Margaret Forster died last year leaving a legacy of her work including 25 novels and 14 biographies. As I write this I am astonished that I have read so few of them because each of the few novels I have read by Margaret Forster I have thoroughly enjoyed. ‘Keeping The World Away’ is no exception.
This novel is based on the fictionalised life of the real life artist Gwen John. John was a 19th century painter known for her quiet portraits of mournful or thoughtful women. Forster uses a picture painted by Gwen to trace the lives of the various women into whose hands it fell. The novel begins with Gwen John herself where we see her embarking on a relationship with Rodin. She goes on to become his mistress and and in her attempts to impress her lover and the gradual dissolution of the relationship comes the painting, of small corner of her attic room. She paints this at a time when she is troubled. It represents a place of tranquility and freedom that goes on to capture the imagination of 5 other women. Charlotte, Stella, Lucasta, Ailsa and Gillian each in their own ways yearn for a similar space of their own.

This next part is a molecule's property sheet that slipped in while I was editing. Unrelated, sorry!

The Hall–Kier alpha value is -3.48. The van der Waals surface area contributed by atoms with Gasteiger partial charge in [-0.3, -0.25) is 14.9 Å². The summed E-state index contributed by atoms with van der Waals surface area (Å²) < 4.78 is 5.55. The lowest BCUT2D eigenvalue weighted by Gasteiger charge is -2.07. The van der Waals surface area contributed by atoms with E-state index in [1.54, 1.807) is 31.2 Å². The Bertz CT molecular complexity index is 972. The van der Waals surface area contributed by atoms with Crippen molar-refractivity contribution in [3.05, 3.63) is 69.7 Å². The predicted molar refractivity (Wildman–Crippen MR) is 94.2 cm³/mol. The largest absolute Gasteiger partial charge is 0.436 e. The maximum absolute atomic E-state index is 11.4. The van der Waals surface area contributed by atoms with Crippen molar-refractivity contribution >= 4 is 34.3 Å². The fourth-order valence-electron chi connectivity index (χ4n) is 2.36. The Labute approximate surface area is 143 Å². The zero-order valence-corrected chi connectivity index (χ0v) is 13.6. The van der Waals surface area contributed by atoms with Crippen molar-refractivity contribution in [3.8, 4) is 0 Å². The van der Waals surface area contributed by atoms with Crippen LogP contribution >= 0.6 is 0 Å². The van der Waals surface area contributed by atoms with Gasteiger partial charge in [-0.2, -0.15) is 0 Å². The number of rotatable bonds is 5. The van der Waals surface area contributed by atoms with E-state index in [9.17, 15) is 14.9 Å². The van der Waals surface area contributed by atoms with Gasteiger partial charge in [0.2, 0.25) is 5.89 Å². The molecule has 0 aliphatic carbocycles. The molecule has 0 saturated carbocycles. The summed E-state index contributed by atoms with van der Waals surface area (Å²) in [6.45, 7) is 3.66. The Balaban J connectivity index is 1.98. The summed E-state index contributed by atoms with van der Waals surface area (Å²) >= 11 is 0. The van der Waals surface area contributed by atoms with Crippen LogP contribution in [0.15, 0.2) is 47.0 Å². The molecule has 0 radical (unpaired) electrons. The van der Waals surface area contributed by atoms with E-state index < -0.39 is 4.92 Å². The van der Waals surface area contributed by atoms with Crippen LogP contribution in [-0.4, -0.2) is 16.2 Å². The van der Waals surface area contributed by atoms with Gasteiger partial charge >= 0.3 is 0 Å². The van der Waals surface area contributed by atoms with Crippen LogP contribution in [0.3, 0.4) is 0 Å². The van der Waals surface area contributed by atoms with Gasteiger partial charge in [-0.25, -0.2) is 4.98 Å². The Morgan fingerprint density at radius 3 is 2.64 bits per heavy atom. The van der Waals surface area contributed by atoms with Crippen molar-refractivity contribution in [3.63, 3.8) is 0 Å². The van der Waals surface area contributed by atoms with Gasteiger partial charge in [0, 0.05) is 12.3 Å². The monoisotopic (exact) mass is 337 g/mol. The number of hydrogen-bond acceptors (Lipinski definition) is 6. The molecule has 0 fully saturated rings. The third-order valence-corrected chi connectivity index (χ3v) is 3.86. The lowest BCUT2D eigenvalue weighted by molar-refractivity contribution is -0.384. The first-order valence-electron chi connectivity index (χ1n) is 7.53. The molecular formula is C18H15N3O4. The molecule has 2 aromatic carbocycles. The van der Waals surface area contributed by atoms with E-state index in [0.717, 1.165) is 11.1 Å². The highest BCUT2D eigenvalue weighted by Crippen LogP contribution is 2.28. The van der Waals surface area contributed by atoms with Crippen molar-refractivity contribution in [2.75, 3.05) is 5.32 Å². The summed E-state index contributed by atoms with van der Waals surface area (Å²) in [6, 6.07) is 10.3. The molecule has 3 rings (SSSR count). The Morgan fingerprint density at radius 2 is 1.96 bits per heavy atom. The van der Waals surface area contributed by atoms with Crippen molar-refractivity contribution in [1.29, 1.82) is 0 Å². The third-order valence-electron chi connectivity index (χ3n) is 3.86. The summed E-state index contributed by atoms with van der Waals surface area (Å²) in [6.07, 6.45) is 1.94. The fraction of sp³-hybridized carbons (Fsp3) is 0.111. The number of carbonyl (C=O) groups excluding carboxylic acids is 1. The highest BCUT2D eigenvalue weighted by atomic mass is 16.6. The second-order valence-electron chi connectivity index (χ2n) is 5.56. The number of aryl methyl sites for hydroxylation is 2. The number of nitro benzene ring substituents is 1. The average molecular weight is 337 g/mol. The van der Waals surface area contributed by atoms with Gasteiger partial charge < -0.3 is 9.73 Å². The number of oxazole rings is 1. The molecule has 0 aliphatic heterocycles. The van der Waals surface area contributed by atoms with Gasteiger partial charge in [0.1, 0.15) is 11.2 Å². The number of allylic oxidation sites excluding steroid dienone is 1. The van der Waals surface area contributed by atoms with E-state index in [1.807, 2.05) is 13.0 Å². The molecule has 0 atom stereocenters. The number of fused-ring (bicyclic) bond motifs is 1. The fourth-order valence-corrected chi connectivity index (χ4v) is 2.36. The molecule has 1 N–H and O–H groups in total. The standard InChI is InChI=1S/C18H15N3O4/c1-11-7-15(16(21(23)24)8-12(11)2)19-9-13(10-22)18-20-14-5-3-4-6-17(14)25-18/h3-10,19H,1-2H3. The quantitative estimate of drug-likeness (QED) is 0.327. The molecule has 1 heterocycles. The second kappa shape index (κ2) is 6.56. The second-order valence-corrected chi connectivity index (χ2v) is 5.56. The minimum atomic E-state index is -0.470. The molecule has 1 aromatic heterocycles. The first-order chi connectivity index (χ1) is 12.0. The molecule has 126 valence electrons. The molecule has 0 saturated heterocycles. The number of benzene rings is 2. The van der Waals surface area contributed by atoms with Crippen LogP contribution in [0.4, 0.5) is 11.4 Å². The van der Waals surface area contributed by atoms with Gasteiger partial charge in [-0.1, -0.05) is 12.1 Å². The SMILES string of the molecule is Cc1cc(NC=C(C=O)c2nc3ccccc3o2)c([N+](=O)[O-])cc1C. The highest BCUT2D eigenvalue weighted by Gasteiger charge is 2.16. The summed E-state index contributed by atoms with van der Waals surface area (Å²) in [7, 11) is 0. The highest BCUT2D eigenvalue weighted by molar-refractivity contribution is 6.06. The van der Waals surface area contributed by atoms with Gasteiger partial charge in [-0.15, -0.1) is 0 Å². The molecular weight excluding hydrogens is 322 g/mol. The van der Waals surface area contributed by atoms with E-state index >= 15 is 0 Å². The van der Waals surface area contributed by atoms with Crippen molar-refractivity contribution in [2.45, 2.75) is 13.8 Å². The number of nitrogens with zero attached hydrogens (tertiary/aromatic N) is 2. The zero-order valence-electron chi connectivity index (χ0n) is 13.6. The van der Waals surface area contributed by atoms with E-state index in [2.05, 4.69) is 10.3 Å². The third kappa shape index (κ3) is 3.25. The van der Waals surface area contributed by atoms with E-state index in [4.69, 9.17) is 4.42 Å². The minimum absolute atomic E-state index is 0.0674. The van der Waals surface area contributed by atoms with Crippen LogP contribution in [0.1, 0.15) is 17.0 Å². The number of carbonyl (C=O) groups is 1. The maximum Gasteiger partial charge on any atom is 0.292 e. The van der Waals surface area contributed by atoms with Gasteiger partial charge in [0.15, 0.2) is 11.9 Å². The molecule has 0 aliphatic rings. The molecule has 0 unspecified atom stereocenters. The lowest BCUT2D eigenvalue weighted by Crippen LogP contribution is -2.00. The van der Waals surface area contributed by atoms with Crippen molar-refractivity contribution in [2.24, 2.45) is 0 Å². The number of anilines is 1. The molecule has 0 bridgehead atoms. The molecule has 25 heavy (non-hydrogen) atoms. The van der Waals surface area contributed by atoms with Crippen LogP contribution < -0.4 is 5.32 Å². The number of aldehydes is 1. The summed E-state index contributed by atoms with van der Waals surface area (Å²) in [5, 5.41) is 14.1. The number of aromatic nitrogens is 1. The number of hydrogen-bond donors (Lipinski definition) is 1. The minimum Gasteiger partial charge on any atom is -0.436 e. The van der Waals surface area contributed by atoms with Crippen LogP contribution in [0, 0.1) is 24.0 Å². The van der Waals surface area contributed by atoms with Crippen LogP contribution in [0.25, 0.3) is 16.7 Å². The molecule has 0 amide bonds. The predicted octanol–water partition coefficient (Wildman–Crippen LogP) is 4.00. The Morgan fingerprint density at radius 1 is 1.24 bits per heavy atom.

Throughout the course of the story, the painting travels from Paris to London to Cornwall to a remote Scottish island, back to London and finally back to Paris. I loved the idea of using a painting to connect these women in different places through the course of the 20th Century. Each woman has her own reasons for falling under the spell of this understated painting. The book examines the struggle of women seeking independence and a creative life. This is not a story full of dramatic incident, it is in fact rather understated, and probably all the better for it. The intrigue comes from the carefully drawn characters, the attention to detail and the care with which the story is told.
This was a joy to read and one of the most satisfying books I have read this year.
Since reading ‘Keeping The World Away’ I have read a little about the life of Gwen John who I confess to knowing nothing of prior to this novel. Some of her work is on display at Tate Britain in London, which I plan to visit in the next couple of weeks when I shall certainly seek out her paintings.